2. Creams and balms.
Rash creams containing zinc oxide will be very difficult to remove from your nappy and mess up the absorbency. A lot of creams contain this. Lanolin may leave traces after a wash as well. There are a number of products you can use on a cloth bottom including coconut oil (just from the grocery store – I use organic unrefined), some paw paw balms (not Lucas’ Paw Paw) and the very popular CJ’s butter. Again there are many more, these are just a few. I use coconut oil and Natures Care paw paw. I really would love to try some CJ’s butter one day soon. They use both natural scents and synthetic and both are ok to use, however, I only want to try the naturally derived scents. I rarely need to use anything down there but I have these two products ready in my battle kit.
3. Out and about.
Initially for the first few weeks we did use disposable nappies. We used Naty eco nappies as our little bundle was too small for her cloth nappies at this stage. Once we transitioned to cloth we used a ‘wet bag’ when out and about. This bag stores our dirty cloth nappies and doesn’t leak through the rest of the nappy bag. The first few times I was a little nervous being out and about using cloth as I was still mastering the fit and I was still new to parenting rooms. I was, and still am a minority when changing a cloth bottom and some parents are really interseted, some intrigued and some disgusted. At first, I was a little anxious about this but I am TOTALLY over it now. I don’t judge a mumma bear for using disposable so ask those mummas not to judge me for using cloth. I am also MUCH better at fitting a cloth nappy now. It is different to putting a disposable on, so I was all over the place initially but now I can fit them with my eyes closed.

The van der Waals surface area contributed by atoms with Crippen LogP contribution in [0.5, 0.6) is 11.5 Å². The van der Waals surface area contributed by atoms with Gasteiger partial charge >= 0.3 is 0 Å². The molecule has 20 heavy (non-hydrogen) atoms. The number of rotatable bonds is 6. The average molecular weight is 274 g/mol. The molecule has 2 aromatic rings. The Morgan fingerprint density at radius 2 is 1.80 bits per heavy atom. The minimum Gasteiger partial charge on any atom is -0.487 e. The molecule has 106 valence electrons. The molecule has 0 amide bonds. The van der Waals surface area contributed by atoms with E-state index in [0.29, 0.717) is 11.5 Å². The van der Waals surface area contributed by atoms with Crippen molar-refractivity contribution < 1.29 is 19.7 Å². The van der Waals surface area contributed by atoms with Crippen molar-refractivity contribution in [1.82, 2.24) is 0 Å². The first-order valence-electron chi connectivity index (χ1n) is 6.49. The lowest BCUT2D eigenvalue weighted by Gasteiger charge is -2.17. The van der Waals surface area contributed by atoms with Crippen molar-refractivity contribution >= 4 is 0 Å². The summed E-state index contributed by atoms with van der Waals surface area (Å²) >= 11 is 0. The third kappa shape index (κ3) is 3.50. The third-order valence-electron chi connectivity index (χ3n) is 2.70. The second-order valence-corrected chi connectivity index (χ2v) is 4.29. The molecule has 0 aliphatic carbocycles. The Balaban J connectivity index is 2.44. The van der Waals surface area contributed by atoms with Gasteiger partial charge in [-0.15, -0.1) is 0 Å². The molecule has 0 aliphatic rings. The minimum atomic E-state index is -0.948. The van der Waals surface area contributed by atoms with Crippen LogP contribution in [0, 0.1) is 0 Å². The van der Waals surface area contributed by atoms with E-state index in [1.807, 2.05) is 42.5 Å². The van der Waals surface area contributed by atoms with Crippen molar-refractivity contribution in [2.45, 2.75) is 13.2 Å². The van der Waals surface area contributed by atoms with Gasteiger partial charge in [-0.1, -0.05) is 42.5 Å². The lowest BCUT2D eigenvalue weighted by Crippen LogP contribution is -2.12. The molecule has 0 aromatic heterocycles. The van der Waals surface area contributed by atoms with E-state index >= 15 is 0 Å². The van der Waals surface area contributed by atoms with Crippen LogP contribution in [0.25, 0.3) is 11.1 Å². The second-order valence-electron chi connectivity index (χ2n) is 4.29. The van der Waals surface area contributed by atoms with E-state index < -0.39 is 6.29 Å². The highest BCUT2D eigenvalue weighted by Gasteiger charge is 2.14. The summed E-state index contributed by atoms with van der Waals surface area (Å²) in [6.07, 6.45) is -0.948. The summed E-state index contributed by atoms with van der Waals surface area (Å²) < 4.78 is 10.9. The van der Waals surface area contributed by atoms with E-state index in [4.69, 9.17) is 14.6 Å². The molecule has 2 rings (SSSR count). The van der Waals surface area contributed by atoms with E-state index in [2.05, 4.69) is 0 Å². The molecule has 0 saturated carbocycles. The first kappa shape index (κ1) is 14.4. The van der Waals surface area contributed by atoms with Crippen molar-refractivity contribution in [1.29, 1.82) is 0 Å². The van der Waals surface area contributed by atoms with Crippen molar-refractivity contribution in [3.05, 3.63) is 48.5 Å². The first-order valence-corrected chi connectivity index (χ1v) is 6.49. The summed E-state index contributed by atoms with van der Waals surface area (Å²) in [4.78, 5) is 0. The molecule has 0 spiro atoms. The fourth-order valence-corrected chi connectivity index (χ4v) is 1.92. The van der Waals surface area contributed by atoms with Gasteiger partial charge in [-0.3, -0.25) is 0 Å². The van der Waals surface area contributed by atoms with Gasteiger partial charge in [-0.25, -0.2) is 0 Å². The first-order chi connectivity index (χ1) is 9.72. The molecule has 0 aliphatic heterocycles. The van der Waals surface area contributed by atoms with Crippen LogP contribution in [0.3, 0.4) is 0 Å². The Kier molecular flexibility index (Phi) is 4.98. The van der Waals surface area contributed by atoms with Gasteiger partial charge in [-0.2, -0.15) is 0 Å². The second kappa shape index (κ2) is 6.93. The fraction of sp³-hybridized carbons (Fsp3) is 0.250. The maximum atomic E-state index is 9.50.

5. Cloth nappy obsession.
I could spend hours pouring through the amazing cloth creations. You can buy them from established companies like Bambooty, Baby Bee Hinds, Bum Genius, Eco Naps (there are hundreds of other companies.) But there are also some incredible embroidered creations from WAHM’s (Work At Home Mums.) You can become easilly obsessed. I joined a closed facebook group for modern cloth mumma bears and we are all just as obsessed with cloth!
Told you it was a super long post! I will talk about the different kinds of nappies at a later date. My little one had some Bowen Therapy today. She had a feed when we got home and has had a wonderful peaceful sleep, but I can hear her stirring – time to make a quick cuppa before she is ready to wake!
Are you a cloth mumma or a disposable? xx